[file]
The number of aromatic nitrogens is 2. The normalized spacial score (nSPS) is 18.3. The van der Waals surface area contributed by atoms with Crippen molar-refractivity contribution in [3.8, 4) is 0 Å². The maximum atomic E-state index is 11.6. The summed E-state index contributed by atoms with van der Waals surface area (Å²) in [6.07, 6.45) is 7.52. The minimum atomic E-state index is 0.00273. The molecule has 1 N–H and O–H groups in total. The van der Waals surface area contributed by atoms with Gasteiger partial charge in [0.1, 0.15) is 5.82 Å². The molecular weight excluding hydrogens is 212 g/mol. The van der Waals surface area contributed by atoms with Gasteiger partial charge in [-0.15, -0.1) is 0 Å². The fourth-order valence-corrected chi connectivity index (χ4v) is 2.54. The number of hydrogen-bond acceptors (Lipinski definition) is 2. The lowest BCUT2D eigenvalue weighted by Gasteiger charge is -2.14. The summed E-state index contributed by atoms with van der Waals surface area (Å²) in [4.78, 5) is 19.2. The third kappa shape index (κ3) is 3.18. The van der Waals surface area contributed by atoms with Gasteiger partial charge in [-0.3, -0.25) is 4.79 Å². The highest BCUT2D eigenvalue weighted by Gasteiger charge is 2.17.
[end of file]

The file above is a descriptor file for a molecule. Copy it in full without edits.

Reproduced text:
The number of aromatic nitrogens is 2. The normalized spacial score (nSPS) is 18.3. The van der Waals surface area contributed by atoms with Crippen molar-refractivity contribution in [3.8, 4) is 0 Å². The maximum atomic E-state index is 11.6. The summed E-state index contributed by atoms with van der Waals surface area (Å²) in [6.07, 6.45) is 7.52. The minimum atomic E-state index is 0.00273. The molecule has 1 N–H and O–H groups in total. The van der Waals surface area contributed by atoms with Gasteiger partial charge in [0.1, 0.15) is 5.82 Å². The molecular weight excluding hydrogens is 212 g/mol. The van der Waals surface area contributed by atoms with Gasteiger partial charge in [-0.15, -0.1) is 0 Å². The fourth-order valence-corrected chi connectivity index (χ4v) is 2.54. The number of hydrogen-bond acceptors (Lipinski definition) is 2. The lowest BCUT2D eigenvalue weighted by Gasteiger charge is -2.14. The summed E-state index contributed by atoms with van der Waals surface area (Å²) in [4.78, 5) is 19.2. The third kappa shape index (κ3) is 3.18. The van der Waals surface area contributed by atoms with Gasteiger partial charge in [-0.3, -0.25) is 4.79 Å². The highest BCUT2D eigenvalue weighted by Gasteiger charge is 2.17.